Global warming causes ice-free region in Antarctica to disappear


You read that headline right, and no, I’m not a climate denialist. In a weird quirk, climate change has stopped the up-swelling of relatively warm ocean water in a specific area of Antarctic waters, resulting in it freezing over. A lid of fresh water, possibly from melting glaciers, has blocked that warmer salt water from reaching the surface.

Deep ocean waters only mix directly to the surface in a few small regions of the global ocean, so this has effectively shut one of the main conduits for deep ocean heat to escape.”

If and when conditions change and the deep waters do surface “it will release decades-worth of heat and carbon from the deep ocean to the atmosphere in a pulse of warming.”

Cool It. The Movie. A new approach to climate change

In Cool It, Bjoern Lomborg says current climate change initiatives are based on fear and that new approaches are needed.

He says he admires Gore’s documentary since “his movie made us all aware of climate change”. However, “it did so by creating panic, and we need to move on from that”.

I agree. The carrot works better than the stick. We should emphasize how renewable energy makes us less dependent on foreign sources for oil, more self-sufficient, with energy produced locally. And not by screaming we’re all doomed because the ice caps are melting.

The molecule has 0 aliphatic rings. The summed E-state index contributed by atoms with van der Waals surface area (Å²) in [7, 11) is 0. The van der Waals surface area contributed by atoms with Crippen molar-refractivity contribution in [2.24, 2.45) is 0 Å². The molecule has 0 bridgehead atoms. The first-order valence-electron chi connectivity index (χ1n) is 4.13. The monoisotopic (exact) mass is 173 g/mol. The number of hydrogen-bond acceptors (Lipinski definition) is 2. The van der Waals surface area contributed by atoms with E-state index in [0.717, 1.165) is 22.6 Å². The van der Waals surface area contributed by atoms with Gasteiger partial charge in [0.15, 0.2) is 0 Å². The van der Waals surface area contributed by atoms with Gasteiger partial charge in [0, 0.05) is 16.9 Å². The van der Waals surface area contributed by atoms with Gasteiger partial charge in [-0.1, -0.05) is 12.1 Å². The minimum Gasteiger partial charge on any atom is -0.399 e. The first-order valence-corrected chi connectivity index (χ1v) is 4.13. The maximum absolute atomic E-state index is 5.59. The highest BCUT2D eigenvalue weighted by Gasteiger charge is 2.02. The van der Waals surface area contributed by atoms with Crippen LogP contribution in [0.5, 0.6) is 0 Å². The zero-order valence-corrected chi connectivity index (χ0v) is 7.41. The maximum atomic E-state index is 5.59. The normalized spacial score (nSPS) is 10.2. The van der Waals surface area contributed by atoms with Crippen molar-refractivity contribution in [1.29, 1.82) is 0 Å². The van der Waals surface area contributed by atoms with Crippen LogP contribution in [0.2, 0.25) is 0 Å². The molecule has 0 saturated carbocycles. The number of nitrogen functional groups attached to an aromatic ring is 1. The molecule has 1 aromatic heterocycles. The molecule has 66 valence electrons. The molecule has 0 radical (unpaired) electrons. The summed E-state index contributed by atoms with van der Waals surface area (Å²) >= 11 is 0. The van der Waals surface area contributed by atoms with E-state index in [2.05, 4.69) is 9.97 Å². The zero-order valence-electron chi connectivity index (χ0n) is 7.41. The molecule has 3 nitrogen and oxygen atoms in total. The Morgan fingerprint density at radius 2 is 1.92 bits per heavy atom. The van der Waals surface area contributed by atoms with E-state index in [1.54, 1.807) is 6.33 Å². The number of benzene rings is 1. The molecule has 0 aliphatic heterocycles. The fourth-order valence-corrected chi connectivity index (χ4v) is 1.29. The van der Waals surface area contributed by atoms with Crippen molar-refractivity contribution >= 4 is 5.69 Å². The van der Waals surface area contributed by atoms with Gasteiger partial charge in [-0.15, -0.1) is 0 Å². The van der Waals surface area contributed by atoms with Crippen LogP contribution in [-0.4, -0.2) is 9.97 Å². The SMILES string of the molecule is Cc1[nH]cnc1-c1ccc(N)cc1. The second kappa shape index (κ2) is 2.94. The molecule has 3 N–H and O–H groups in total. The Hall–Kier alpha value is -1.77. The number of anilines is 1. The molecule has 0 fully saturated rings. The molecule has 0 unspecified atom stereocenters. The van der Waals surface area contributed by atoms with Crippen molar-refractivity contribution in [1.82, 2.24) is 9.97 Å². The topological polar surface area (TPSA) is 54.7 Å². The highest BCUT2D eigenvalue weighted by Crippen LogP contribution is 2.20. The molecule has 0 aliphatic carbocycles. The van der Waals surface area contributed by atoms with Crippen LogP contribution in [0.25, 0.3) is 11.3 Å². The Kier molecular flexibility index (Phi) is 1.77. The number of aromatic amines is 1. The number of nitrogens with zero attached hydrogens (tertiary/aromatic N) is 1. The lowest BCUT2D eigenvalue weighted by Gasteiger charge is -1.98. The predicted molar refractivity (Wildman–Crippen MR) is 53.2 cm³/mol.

Death of the climate change movement?

Derek Wall

2010 may be remembered as the year that the climate change campaign movement, at least in its current form, officially gave up and died. The mortal injuries were inflicted at Copenhagen in December 2009, and since then it has been slowly dragging its decaying corpse towards the open grave at Cancun, where it will finally be interred next month.

The US, EU, and China made much lip service about fighting climate change but in the end backstabbed any meaningful agreement. This includes Obama who played a major role in insuring that the Copenhagen attempts of 2009 would be a failure.

Fighting climate change is about making social and political reforms that would cut to the heart of the capitalist system.

It means that long-term goals would trump the short-term profit motive and that companies and governments would become genuinely socially responsible. This could actually help the companies, not hurt them.

Long time antiwar and Green Party activist Peter Camejo also ran an investing business. In his 2002 book, The SRI Advantage, he argues that investing in socially responsible companies provides a better return, saying:

Company by company, what a social screen does is remove risk. Its overall impact is therefore to lower liability. Social screens will remove companies that tend to violate the law or market products that have questionable value or are most likely to lead to litigation, such as tobacco. Social screens knock out companies that engage in discrimination or are in conflict with their local communities or their workforce. Elimination of these companies reduces a specific kind of risk, what we can refer to as “company-specific risk.”